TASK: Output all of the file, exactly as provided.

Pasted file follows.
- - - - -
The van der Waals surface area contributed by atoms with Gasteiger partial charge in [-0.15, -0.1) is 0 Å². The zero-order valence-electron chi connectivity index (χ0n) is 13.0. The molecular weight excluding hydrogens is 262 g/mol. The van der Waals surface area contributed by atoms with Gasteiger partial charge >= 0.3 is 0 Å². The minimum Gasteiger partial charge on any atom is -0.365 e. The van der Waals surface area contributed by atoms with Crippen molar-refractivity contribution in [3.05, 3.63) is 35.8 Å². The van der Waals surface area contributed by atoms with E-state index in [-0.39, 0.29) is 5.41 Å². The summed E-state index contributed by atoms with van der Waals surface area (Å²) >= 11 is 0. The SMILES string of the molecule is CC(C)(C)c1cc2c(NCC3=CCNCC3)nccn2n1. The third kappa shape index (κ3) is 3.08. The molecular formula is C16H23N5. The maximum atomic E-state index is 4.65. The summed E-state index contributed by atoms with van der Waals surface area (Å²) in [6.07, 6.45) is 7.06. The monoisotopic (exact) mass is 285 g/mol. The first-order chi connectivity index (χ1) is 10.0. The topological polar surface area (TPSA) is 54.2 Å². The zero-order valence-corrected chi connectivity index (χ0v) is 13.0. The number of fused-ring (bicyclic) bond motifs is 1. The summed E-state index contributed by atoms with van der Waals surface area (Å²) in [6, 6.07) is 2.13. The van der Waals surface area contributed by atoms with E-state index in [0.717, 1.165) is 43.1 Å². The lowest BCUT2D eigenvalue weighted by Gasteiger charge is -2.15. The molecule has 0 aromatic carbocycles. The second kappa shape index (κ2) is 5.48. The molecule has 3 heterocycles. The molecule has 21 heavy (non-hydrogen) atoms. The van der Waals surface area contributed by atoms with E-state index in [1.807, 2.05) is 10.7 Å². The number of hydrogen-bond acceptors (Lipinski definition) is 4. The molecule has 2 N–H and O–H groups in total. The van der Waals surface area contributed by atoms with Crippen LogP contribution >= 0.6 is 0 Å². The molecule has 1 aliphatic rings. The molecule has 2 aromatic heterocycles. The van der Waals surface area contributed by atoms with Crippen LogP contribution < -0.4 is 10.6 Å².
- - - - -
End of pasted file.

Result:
The van der Waals surface area contributed by atoms with Gasteiger partial charge in [-0.15, -0.1) is 0 Å². The zero-order valence-electron chi connectivity index (χ0n) is 13.0. The molecular weight excluding hydrogens is 262 g/mol. The van der Waals surface area contributed by atoms with Gasteiger partial charge >= 0.3 is 0 Å². The minimum Gasteiger partial charge on any atom is -0.365 e. The van der Waals surface area contributed by atoms with Crippen molar-refractivity contribution in [3.05, 3.63) is 35.8 Å². The van der Waals surface area contributed by atoms with E-state index in [-0.39, 0.29) is 5.41 Å². The summed E-state index contributed by atoms with van der Waals surface area (Å²) >= 11 is 0. The SMILES string of the molecule is CC(C)(C)c1cc2c(NCC3=CCNCC3)nccn2n1. The third kappa shape index (κ3) is 3.08. The molecular formula is C16H23N5. The maximum atomic E-state index is 4.65. The summed E-state index contributed by atoms with van der Waals surface area (Å²) in [6.07, 6.45) is 7.06. The monoisotopic (exact) mass is 285 g/mol. The first-order chi connectivity index (χ1) is 10.0. The topological polar surface area (TPSA) is 54.2 Å². The zero-order valence-corrected chi connectivity index (χ0v) is 13.0. The number of fused-ring (bicyclic) bond motifs is 1. The summed E-state index contributed by atoms with van der Waals surface area (Å²) in [6, 6.07) is 2.13. The van der Waals surface area contributed by atoms with E-state index in [0.717, 1.165) is 43.1 Å². The lowest BCUT2D eigenvalue weighted by Gasteiger charge is -2.15. The molecule has 0 aromatic carbocycles. The second kappa shape index (κ2) is 5.48. The molecule has 3 heterocycles. The molecule has 21 heavy (non-hydrogen) atoms. The van der Waals surface area contributed by atoms with E-state index in [1.807, 2.05) is 10.7 Å². The number of hydrogen-bond acceptors (Lipinski definition) is 4. The molecule has 2 N–H and O–H groups in total. The van der Waals surface area contributed by atoms with Crippen LogP contribution >= 0.6 is 0 Å². The molecule has 1 aliphatic rings. The molecule has 2 aromatic heterocycles. The van der Waals surface area contributed by atoms with Crippen LogP contribution < -0.4 is 10.6 Å².